Eunuch Blues

In alcoholism, anxiety, Being A Poet, Being A Writer, Being An Artist, Bevan McShea, Charlie O'Hay, getting old, getting sober, hometown, Jim Trainer, mental health, mid life, middle age, on tour, Performance, Philadelphia, Poetry, poetry reading, punk rock, recovery, self-help, self-publishing, sober, sobriety, solitude, Spoken Word, straight edge on April 20, 2017 at 11:22 am

Recorded live at Brickbat Books, Philadelphia, September 2016.

Catch Jim Trainer speaking in Boston next Wednesday April 26, at the Middle East Corner, with the Reverend Kevin O’Brien, Duncan Wilder Johnson, The Droimlins, and Jim Healy.
8:30PM, $5 advance tickets, $8 day of the show.  Please click here.

Jim Trainer will be speaking and reading from All in the wind, his latest collection of poetry and prose, at Toast Philly on Thursday April 27 with local favorites Charlie O’Hay and Lamont Steptoe.
7PM, Please click here.

Jim Trainer returns to the Mill Street Cantina for a special 90 minute set on Friday April 28.
9PM, Please click here.

Won’t Stop

In austin music scene, Being A Poet, Being A Writer, Being An Artist, Charlie O'Hay, hometown, Jim Trainer, Lamont B. Steptoe, music performance, National Poetry Month, new journalism, news media, on tour, Performance, Philadelphia, poem, Poetry, poetry reading, publishing, publishing poetry, punk rock, self-publishing, singer songwriter, singer-songwriter, Spoken Word, TOUR, travel, travel writing, working class, Writing, writing about writing, WRITING PROCESS on April 13, 2017 at 2:35 pm

…to live outside the law, you must be honest…
-Bob Dylan, Absolutely Sweet Marie

It’s a good thing I don’t care about what you think then, isn’t it?
-Your Writer on Facebook this week

Last week on Writing On The Air cohost Martha Louise Hunter asked me where I get the time to do it all.  God bless her.  We were talking about this blog and how 600 words a week is the least I can do if I’m going to call myself a writer.
“Of course there’s Letter Day,” I told her and cohost Joe Brundige, “and I’m posting a poem every day for the month of April celebrating National Poetry Month.”
I told them that All in the wind was book 2 of the 10 that will be published through Yellow Lark Press, beginning with September in 2015 and ending with a collection, as-yet-unnamed, in 2025.
“10 books in 10 years is great, a fine goal,” I went on.  “-but I’m only making up for lost time.”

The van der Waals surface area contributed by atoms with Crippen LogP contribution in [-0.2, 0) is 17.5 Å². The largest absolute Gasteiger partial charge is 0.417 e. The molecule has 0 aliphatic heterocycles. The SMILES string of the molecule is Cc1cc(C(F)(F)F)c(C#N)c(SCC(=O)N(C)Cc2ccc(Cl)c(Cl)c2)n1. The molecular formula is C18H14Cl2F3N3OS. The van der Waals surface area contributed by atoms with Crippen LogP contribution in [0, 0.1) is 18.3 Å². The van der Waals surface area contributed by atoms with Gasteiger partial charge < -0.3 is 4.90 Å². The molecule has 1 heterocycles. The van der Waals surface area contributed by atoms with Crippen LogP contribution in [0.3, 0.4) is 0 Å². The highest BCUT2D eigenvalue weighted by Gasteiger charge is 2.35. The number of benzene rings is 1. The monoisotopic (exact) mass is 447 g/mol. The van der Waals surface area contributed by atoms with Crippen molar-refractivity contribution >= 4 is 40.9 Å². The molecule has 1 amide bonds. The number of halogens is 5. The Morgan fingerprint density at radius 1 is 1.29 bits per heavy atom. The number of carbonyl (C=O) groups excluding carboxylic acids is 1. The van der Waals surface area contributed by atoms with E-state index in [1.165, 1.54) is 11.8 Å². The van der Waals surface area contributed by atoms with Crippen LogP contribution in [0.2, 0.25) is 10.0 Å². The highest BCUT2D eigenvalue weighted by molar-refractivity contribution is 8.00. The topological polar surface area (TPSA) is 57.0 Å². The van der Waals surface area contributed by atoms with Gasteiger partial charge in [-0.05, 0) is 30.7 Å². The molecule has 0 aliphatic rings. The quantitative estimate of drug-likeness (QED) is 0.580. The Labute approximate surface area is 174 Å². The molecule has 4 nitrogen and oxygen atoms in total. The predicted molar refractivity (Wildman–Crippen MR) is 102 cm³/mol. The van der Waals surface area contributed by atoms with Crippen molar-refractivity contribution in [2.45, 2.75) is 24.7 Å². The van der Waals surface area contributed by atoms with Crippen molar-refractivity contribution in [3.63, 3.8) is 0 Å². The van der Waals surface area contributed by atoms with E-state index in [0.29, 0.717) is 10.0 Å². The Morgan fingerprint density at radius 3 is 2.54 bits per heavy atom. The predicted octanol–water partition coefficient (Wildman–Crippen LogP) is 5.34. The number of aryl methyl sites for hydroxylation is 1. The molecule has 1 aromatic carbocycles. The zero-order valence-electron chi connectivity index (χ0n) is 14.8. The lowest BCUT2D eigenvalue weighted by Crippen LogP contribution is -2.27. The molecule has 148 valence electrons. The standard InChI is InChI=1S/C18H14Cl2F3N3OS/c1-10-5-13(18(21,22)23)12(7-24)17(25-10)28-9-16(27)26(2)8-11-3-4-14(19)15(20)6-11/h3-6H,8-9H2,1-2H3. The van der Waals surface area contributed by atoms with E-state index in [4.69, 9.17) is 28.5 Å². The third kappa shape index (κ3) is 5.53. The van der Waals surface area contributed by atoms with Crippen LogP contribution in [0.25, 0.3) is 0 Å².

Brother Joe and I share a symmetry, and experience the joy of communication that can happen between two stringently honest people.  It took appearing on the show twice for me to realize-I am doing the thing.  It’s good when that happens, as opposed to the slave driving I’m usually doing with myself and the crippling feelings of despair anyone reading this blog is, by now, all too familiar with.

I finally booked Boston.  I’ll be speaking at the Middle East Corner with the Reverend Kevin O’Brien and bussing down to Philly the day after, for the Philly release of All in the wind.  Joe and I recorded an episode of Chillin Tha Most at the mansion last week, and it should be on the net next Thursday.  Last week was the kind of week I’d like to have every week, with gigs and radio appearances almost every day.   I kept on pushing till the light of day.  Which is heaps different than the life I’m living in my head, where it’s never enough and I’m only a day working coward.  What’s next is complicated but simple in terms of intent.

I’m quitting this gig.  Moving out to the east side.  Minimizing.  Scaling down.  I’m not sure how it will look or how to even vaguely monetize poetry and the spoken word-but I’m full of ideas and already making half my imminent rent with the gigs I’m already playing.  It’s strange to be striking out now but hardly unlikely.  I’ve long since abandoned anything resembling the common tropes of being an American.  I don’t have any kids, don’t even have a girlfriend.  But I’ve got a passion for media and all forms of communication.  I hope to get further invested in print and broadcast media.  Before I fly out to Beantown the MAMU should be fully assembled and my next purchase will be a touring vehicle.

It took me a while to wrap my head around it.  I had to keep it to myself and it made me resentful.  I couldn’t talk about my plans on here, there was some bad blood about me leaving but there doesn’t have to be.  I’ve started paying my taxes, I got a new dentist and a healthy line of credit.  Everything is moving as it should.  My next venture will be some time researching topics for the blog, so’s to avoid the kind of soul searching pap and whine that she hates and can appear on Going For The Throat when its weekly deadline is on my neck.  Your ideas are welcome, as are paying gigs-do you have a story for me?  Can we find a way to pay my freight so I can come to your town, speak and play?  Please chime in, in the comments below, or drop me a line at: jamesmichaeltrainer@gmail.com.

This east coast jaunt will be a short one but I’m thrilled to be sharing the stage with the Reverend Kevin O’Brien, Duncan Wilder Johnson, The Droimlins, and Jim Healy in Boston.  The Philly release of All in the wind is stacked, with award winning poets Charlie O’Hay and Lamont Steptoe reading.  By the time I go back to work I’ll have played at least 3 shows on the east coast, sold some books and burned hundreds of miles.  I’ll be exhausted, which is how I like it, and plan to be in the coming months.  Into it, no stops, full bore.